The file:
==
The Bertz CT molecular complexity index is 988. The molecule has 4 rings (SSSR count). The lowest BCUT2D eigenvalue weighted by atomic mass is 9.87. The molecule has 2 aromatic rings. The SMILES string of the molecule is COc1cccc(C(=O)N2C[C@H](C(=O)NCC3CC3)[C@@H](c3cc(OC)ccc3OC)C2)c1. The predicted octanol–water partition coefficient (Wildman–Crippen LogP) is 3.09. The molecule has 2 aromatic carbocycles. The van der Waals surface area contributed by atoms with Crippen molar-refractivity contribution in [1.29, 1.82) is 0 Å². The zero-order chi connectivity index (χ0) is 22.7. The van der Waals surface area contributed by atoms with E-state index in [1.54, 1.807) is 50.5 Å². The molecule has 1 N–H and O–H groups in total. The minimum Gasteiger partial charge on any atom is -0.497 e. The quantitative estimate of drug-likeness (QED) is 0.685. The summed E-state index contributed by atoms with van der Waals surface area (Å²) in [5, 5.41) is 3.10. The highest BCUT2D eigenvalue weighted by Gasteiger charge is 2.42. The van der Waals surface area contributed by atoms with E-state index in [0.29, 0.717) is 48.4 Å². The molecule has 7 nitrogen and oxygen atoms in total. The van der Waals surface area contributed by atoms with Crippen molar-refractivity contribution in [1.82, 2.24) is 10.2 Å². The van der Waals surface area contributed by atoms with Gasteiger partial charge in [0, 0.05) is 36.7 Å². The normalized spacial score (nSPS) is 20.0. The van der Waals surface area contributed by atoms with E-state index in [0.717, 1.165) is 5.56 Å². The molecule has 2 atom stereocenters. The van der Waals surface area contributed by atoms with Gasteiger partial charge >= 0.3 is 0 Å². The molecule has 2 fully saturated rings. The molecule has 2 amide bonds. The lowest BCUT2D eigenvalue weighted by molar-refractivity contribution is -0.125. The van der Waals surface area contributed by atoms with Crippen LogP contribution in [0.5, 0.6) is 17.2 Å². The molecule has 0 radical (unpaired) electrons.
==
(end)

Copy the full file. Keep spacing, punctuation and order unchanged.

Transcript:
The Bertz CT molecular complexity index is 988. The molecule has 4 rings (SSSR count). The lowest BCUT2D eigenvalue weighted by atomic mass is 9.87. The molecule has 2 aromatic rings. The SMILES string of the molecule is COc1cccc(C(=O)N2C[C@H](C(=O)NCC3CC3)[C@@H](c3cc(OC)ccc3OC)C2)c1. The predicted octanol–water partition coefficient (Wildman–Crippen LogP) is 3.09. The molecule has 2 aromatic carbocycles. The van der Waals surface area contributed by atoms with Crippen molar-refractivity contribution in [1.29, 1.82) is 0 Å². The zero-order chi connectivity index (χ0) is 22.7. The van der Waals surface area contributed by atoms with E-state index in [1.54, 1.807) is 50.5 Å². The molecule has 1 N–H and O–H groups in total. The minimum Gasteiger partial charge on any atom is -0.497 e. The quantitative estimate of drug-likeness (QED) is 0.685. The summed E-state index contributed by atoms with van der Waals surface area (Å²) in [5, 5.41) is 3.10. The highest BCUT2D eigenvalue weighted by Gasteiger charge is 2.42. The van der Waals surface area contributed by atoms with E-state index in [0.29, 0.717) is 48.4 Å². The molecule has 7 nitrogen and oxygen atoms in total. The van der Waals surface area contributed by atoms with Crippen molar-refractivity contribution in [1.82, 2.24) is 10.2 Å². The van der Waals surface area contributed by atoms with Gasteiger partial charge in [0, 0.05) is 36.7 Å². The normalized spacial score (nSPS) is 20.0. The van der Waals surface area contributed by atoms with E-state index in [0.717, 1.165) is 5.56 Å². The molecule has 2 atom stereocenters. The van der Waals surface area contributed by atoms with Gasteiger partial charge >= 0.3 is 0 Å². The molecule has 2 fully saturated rings. The molecule has 2 amide bonds. The lowest BCUT2D eigenvalue weighted by molar-refractivity contribution is -0.125. The van der Waals surface area contributed by atoms with Crippen LogP contribution in [0.5, 0.6) is 17.2 Å². The molecule has 0 radical (unpaired) electrons.